When it comes to quality, not all sources are created equal. Some sources are more reliable than others, while some are outright unfit for use in a college-level assignment. This means diligence is required when evaluating resources, to ensure the use of only high-quality, reliable sources created by experts with established authority related to your topic.
Before you spend time analyzing a website you should engage in “lateral reading,” the practice of doing a quick initial evaluation of a website by spending little time on the website and more time reading what others say about the source or related issue. Lateral reading is used commonly by fact checkers. Once your lateral reading shows the website to be reputable, you can employ the CRAAP test below. Please see our Evaluating Online Sources: A Toolkit LibGuide for more information on lateral reading.
Each category in the CRAAP test includes several questions that you can ask yourself when evaluating a source. The more negative answers, the less reliable that source is. There is no ‘threshold’ or specific number of negative answers that ‘disqualifies’ a source. Instead, you must rely on your intuition and experience evaluating other sources, to determine whether or not you think the source in question meets your standards.
Currency: The timeliness of the information
When was the information published?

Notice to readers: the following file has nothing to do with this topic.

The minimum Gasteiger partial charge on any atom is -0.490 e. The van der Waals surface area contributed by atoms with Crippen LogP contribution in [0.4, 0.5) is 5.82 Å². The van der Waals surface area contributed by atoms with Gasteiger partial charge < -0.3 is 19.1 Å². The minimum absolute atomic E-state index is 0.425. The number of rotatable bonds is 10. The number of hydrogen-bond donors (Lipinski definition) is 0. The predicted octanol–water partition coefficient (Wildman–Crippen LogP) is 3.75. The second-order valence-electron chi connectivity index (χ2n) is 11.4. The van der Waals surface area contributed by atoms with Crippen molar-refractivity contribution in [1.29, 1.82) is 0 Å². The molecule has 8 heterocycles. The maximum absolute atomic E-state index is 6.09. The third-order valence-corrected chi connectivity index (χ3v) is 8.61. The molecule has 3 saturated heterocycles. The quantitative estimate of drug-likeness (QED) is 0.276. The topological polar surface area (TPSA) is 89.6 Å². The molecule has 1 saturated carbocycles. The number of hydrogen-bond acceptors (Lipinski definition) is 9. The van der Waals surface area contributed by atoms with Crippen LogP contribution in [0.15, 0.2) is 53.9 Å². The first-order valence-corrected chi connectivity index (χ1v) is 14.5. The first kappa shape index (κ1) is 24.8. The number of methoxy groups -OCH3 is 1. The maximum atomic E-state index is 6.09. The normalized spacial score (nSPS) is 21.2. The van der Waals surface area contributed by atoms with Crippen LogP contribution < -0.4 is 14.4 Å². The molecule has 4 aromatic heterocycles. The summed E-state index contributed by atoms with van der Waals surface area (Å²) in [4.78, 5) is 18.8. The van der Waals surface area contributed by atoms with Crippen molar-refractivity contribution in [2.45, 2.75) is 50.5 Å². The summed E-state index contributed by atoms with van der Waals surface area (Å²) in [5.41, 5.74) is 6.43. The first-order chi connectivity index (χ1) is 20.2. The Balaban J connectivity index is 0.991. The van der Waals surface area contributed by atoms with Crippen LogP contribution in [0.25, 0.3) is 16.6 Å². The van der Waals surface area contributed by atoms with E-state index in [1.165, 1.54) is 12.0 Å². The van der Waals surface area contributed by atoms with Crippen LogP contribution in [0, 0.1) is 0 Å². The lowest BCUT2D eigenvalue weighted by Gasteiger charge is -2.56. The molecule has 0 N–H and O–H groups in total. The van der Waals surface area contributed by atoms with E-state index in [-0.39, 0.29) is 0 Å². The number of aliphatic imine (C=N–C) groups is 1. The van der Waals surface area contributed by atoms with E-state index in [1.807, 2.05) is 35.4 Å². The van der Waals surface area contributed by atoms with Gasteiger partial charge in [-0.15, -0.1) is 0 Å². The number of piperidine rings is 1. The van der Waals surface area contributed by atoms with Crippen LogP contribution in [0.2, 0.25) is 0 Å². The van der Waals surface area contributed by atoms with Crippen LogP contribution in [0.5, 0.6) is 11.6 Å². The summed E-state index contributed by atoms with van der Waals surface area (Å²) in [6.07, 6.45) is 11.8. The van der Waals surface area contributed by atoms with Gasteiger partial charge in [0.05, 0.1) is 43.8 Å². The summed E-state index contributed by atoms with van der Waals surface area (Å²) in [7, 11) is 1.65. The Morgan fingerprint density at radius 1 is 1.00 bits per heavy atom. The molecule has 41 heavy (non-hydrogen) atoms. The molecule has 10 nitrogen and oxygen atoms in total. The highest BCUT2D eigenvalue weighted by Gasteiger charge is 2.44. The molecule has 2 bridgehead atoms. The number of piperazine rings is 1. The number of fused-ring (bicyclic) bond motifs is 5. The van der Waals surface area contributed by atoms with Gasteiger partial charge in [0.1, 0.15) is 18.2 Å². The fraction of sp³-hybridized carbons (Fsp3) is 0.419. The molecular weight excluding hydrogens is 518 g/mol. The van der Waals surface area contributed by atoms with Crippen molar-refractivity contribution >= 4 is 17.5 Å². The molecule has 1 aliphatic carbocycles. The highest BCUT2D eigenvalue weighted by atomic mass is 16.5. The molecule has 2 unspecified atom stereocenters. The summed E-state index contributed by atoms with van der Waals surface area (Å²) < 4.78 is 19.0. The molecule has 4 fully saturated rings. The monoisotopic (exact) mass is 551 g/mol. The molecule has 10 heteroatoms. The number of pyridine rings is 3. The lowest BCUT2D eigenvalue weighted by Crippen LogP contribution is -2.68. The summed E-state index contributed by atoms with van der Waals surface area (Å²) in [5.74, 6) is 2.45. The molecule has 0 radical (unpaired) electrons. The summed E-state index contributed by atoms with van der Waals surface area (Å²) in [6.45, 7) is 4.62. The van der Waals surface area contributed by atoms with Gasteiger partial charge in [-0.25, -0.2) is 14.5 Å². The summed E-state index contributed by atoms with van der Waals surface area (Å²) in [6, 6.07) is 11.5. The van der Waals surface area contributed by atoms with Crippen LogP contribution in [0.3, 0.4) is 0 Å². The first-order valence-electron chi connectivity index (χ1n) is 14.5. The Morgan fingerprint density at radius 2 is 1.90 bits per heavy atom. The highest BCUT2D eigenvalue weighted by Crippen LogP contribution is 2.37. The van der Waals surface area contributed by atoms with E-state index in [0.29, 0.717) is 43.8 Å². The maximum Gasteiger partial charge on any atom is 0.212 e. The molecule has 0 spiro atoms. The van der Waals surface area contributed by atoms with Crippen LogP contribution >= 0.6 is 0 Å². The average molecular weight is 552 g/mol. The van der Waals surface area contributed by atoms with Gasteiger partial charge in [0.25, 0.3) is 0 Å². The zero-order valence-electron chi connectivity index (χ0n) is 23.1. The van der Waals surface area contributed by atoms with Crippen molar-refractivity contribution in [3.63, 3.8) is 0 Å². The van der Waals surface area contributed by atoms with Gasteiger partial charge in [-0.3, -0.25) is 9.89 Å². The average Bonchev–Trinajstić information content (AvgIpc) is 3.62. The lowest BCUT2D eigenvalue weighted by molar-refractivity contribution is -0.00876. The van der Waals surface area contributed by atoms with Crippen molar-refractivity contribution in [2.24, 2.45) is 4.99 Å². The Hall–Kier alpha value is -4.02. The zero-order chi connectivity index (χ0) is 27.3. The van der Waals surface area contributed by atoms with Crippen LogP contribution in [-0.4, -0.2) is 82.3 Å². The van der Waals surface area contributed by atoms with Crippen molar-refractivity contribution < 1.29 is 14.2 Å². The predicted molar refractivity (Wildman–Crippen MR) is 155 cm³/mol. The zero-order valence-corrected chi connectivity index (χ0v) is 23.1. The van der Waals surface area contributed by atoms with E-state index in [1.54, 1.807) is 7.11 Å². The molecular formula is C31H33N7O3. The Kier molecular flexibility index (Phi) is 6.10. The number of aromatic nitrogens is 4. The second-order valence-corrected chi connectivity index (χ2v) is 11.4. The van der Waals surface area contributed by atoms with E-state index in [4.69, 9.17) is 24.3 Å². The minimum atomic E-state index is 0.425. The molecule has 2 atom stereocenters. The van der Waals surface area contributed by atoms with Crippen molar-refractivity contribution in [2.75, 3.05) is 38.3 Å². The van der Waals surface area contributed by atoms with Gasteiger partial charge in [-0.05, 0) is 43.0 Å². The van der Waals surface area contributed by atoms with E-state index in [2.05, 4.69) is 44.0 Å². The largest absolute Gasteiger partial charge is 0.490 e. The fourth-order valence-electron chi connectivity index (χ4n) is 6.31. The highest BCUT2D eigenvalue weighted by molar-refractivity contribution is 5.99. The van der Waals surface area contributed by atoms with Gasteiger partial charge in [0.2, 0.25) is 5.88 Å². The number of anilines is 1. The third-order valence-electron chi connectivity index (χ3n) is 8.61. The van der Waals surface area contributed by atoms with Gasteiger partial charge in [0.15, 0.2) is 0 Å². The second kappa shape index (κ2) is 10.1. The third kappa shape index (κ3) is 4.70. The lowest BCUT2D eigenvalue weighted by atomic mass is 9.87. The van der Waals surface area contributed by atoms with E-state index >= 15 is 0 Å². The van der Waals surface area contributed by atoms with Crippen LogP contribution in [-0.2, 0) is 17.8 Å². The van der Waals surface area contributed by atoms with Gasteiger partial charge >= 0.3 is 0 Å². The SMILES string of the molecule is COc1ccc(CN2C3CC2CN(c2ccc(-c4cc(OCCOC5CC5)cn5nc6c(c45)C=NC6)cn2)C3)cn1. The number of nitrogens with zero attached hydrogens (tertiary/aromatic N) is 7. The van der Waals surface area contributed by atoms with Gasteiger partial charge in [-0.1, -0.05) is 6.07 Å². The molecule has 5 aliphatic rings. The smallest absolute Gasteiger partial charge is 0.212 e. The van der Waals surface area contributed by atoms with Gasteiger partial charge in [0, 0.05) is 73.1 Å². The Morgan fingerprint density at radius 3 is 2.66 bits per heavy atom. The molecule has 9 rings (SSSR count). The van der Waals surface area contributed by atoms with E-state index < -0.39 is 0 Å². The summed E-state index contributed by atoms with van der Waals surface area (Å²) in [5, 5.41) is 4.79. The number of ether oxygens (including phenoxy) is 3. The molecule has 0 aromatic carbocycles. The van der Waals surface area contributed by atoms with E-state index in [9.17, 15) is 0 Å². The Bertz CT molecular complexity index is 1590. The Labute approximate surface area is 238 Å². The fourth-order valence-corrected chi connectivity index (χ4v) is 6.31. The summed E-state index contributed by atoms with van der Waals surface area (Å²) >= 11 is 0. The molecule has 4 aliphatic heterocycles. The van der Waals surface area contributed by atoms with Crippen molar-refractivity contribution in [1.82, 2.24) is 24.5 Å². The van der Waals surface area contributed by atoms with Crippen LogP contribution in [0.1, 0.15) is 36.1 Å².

Has the information been updated or revised?
Is the information current or out-of-date?
If there are links, are they functional?
Relevance: The importance of the information for your needs
Does the information relate to the topic and/or answer the question?
Who is the intended audience?
Is the information designed for an appropriate level?
Have you looked at multiple sources before choosing this one?
Would you be comfortable using this source for your research assignment?
Authority: The source of the information
Who is the author/publisher/source/sponsor?
Are their credentials or organizational affiliations given?
If they are provided, what are they?
Ar the qualifications related to the topic they are writing on?
Is there contact information for the author?
If it’s a website, does the URL reveal anything about the source?
Accuracy: The reliability, truthfulness, and correctness of the content
Where does the information come from?
Is the information supported by evidence?
Has the information been reviewed or edited?
Can you verify the information from a different source?
Does it seem to be free of emotion and unbiased?
Are there spelling, grammar, or other errors?
Purpose: The reason the information exists
What is the purpose of the information?
Does the author make their intentions or purpose clear?
Is the information factual? Opinion? Propaganda?
Does their point of view appear objective and impartial?
Are there any political, ideological, cultural, religious, institutional, or personal biases?